May We Recommend: Summer Succotash
Succotash is truly an All-American dish. Its name is derived from the Narragansett Indian word, sohquttahhash, which means “broken corn kernels.” Native Americans taught settlers in this country how to cultivate corn and beans, which also became a dish staple that provided a complete lean protein, rich in essential amino acids. Depending on where you live, succotash may be made with lima beans, butter beans, crowder peas, or another type of local bean. Some cooks add fresh tomatoes, yellow squash, zucchini, and onion- whatever is in season.
One of my personal pet peeves is seeking people yanking down the husks in the market before selecting their corn. Here are some kinder, gentler ways to inspect corn before buying from fellow southerner and award-winning cookbook author, Virginia Willis (Bon Appetit, Ya’ll and Secrets of the Southern Table).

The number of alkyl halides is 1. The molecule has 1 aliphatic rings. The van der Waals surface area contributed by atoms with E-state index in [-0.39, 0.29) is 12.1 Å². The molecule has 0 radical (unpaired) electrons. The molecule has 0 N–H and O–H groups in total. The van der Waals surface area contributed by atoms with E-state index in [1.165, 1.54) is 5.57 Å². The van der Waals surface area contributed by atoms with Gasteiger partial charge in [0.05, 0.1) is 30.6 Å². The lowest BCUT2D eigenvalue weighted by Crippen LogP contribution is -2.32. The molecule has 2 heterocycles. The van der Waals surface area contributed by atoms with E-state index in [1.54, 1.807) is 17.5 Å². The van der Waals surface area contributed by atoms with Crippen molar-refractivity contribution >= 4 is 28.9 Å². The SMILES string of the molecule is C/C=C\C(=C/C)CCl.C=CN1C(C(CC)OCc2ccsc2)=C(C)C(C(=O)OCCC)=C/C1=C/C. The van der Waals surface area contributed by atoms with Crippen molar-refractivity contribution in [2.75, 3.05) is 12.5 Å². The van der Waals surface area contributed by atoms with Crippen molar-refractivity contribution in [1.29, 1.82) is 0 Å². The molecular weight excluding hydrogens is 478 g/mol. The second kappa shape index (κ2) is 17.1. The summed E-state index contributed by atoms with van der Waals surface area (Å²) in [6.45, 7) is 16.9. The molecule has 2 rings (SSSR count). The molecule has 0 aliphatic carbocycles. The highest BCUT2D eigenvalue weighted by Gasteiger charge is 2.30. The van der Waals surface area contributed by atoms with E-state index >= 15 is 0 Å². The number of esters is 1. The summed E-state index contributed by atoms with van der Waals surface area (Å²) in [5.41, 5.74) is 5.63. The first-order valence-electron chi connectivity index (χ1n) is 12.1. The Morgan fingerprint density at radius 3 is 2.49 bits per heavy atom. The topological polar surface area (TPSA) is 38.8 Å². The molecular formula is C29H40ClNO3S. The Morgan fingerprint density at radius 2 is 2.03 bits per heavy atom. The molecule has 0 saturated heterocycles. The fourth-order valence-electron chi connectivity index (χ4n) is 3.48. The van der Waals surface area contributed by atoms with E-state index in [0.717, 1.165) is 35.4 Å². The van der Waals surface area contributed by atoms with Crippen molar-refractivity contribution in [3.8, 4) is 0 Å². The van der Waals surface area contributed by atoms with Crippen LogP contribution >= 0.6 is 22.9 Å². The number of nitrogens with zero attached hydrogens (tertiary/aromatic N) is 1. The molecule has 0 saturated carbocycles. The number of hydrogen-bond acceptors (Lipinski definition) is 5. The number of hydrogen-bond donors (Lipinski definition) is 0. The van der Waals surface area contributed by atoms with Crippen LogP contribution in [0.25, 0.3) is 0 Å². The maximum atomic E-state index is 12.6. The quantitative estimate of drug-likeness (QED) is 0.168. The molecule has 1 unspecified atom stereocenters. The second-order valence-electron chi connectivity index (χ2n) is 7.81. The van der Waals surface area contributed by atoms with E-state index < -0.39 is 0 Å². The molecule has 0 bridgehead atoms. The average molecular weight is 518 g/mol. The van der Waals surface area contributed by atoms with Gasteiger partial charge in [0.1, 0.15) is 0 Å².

Look for green, moist husks. Dry, yellowing husks and browning at the bottom of the stalk (where it was broken from the plant) means the corn is not fresh. Check for small brown holes which may be signs of worms or insects.
Feel the tassels: They should be silky and moist. It’s okay if they are dark at the top of the ear. This means the corn is ripe. Willis shares that each strand of silky tassel corresponds to a kernel, so look for full tassels.
Squeeze gently: The kernels should feel full through the husk. Gently peel back (not strip!) a little of the husk to see if the tips are filled with kernels and not dried out.
Corn begins to convert from sugar to starch immediately after picking. That’s why it’s best to purchase and eat corn fresh. If you must store husks for a day or so at most, keep away from goods with strong scent.